• Accountability and Human decision-making—You should be able to opt out, where appropriate, and have access to a person who can quickly consider and remedy problems you encounter.

The Fair Information Practices allocated rights and responsibilities in the collection and use of personal data. The 2022 Blueprint has set out “Fair AI Practices,” allocating rights and responsibilities in the development and deployment of AI systems. This could well become the foundation of AI policy in the U.S.

In the years ahead, it will be interesting to see whether the AI Bill of Rights occupies a role in American history similar to that of the 1973 “Rights of Citizens” report. At the outset, one point is certain: the similarities are striking.

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Jeremy Roschelle: Four Conversations About Human-Centric AI September 14, 2022

Reflecting across many conversations in the past year, I have found four types of conversations about human-centered artificial intelligence (AI). My own work has focused on the need for policies regarding AI in education, thus I have been involved in conversations about how teachers, students, and other educational participants should be in the loop when AI is designed, evaluated, implemented, and improved. I have been in many conversations about how surveillance and bias could harm teachers or students, and I have seen wonderful things emerging that could help teachers and students. Using education as an example, I reflect on what we talk about when we talk about human-centered AI.

The four types of conversations are:

  1. Opportunities and Risks. The default conversation seems to be about the great things we might be able to do in the near future, if only we mitigate the risks. For example, teachers currently have jobs that have become too difficult. Administrative details get in the way of the more-rewarding work of interacting with students. An opportunity with AI is to provide teachers with assistants that make their jobs easier and allow them to spend their energy working directly with students. Yet with AI assistants come risks of teacher surveillance and algorithm bias. There are many other risks, too. The overall conversation is about the positive future we could have, if only we minimize the risks.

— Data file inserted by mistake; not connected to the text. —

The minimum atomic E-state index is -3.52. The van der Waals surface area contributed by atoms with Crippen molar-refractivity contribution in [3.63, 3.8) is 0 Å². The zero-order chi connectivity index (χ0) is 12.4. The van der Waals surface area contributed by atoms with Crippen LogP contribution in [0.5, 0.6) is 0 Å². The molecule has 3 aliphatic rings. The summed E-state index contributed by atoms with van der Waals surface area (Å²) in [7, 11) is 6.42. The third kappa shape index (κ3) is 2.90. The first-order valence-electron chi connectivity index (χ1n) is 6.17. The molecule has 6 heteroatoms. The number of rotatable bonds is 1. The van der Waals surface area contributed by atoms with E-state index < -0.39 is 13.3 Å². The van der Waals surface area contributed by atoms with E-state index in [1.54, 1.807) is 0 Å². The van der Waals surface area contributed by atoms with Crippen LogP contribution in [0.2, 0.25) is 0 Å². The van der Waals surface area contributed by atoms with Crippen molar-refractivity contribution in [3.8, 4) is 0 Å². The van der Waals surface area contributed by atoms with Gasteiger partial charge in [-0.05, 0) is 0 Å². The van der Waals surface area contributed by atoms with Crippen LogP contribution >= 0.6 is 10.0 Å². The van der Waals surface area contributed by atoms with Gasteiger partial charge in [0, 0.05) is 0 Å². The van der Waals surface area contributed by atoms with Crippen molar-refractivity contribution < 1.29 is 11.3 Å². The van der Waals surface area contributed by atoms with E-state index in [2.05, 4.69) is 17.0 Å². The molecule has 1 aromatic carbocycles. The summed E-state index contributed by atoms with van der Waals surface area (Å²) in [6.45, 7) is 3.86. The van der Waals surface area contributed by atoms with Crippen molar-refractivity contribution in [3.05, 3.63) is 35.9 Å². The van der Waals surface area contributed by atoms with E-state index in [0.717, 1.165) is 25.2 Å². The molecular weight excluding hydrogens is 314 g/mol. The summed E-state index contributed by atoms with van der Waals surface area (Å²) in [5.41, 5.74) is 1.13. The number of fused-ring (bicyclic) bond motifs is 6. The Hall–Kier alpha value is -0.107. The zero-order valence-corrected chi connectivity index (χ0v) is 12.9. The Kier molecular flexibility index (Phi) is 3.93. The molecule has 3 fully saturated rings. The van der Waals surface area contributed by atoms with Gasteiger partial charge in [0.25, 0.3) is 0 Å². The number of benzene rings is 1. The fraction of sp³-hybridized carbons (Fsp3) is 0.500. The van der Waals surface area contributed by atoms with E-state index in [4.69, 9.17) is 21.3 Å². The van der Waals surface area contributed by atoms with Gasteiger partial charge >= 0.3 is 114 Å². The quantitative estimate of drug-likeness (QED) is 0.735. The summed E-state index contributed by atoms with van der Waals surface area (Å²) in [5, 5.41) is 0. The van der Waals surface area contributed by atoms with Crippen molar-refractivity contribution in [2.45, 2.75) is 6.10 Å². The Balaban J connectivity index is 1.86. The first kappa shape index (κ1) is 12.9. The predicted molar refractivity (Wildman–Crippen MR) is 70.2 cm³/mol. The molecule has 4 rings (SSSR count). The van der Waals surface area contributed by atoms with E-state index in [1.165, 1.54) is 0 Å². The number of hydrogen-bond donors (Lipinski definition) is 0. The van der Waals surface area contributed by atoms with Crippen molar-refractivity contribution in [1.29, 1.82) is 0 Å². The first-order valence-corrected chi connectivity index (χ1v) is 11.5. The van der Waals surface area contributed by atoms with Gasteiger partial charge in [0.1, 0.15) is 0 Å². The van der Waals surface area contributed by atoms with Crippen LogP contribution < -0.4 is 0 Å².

2. Trust and Trustworthiness. A conversation about trust has a different flavor than a conversation about opportunities and risks. I find conversations get real when we ask how much we should trust an AI system to automate decisions. Educators are entrusted with the futures of today’s students. If we delegate a decision to technology, are we adequately guarding students’ futures? Likewise, in times when saying the wrong word in a classroom can result in lawsuits against a teacher, how can we be sure an AI assistant is not putting a teacher’s job at risk? Should we trust our AI systems to be free of bias? In education, public discussions of systems engineering are in their infancy. Indeed, the field of learning engineering has been emerging over the past few years. More emphasis is needed on how systems should be engineered to safeguard what we hold dear, and to earn our trust.